Q&A: What's the difference between discretely and continuously compounded rates of return?

A: A discretely compounded rate of return measures the rate of changes in the value of asset over a period under the assumption that the number of compounding periods is countable. Most standard deposit and loan instruments are compounded at discrete and evenly spaced periods, such as annually or monthly. For example, suppose that the holding period return on a stock over a year is 50%. If the rate of return is compounded on a quarterly basis, the compounded quarterly rate of return on the stock is ( 1 + 0.5)^(1/4) - 1 = 10.67%.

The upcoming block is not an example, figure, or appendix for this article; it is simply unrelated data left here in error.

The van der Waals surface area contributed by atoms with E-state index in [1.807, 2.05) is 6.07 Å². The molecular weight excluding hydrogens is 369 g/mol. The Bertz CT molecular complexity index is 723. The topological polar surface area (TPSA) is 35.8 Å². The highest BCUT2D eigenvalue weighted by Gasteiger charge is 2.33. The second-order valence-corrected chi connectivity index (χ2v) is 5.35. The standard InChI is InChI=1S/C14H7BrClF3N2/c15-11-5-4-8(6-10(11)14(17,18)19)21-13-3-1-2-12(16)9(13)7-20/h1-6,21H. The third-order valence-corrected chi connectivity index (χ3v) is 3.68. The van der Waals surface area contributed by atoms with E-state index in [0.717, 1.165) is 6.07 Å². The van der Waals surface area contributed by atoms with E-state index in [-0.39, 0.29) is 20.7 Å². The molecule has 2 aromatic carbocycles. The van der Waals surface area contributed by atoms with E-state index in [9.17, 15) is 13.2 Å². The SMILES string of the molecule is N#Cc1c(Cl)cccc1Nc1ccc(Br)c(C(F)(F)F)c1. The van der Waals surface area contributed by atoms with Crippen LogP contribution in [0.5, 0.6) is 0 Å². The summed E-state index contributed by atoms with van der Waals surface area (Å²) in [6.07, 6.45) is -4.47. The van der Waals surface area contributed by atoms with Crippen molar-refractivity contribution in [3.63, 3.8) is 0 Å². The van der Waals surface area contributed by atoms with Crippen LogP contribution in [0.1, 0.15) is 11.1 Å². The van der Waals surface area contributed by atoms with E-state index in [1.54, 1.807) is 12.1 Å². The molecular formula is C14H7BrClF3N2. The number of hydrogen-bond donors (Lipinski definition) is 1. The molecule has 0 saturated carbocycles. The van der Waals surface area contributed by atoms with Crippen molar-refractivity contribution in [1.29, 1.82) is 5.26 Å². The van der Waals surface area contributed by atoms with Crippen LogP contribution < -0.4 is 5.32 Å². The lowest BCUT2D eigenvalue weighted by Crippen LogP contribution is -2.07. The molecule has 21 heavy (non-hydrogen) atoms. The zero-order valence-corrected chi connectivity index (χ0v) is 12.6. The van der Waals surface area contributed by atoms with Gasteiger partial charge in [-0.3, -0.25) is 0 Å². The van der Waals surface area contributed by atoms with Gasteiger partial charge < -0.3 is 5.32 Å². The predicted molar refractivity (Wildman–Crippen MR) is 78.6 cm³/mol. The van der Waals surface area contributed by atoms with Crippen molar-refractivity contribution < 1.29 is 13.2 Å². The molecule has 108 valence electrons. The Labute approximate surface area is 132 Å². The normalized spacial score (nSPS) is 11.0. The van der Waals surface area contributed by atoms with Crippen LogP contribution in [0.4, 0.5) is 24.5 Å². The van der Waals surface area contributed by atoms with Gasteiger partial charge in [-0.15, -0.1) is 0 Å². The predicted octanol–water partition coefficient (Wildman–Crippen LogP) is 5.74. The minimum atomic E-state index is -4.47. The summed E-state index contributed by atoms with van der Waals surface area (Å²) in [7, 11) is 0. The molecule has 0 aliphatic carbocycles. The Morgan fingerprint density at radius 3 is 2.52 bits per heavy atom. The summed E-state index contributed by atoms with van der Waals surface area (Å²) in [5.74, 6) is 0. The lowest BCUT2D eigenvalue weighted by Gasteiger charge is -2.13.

The continuously compounded rate of return assumes continuously compounding. It is the natural logarithm of 1 plus the holding period return, or equivalently, the natural logarithm of the ending price over the beginning price. From t to t+1: r(t, t+1) = ln( S(t+1)/S(t) ) = ln(1 + R(t, t+1)), where S is stock price.

Category: C++ Quant > Valuation

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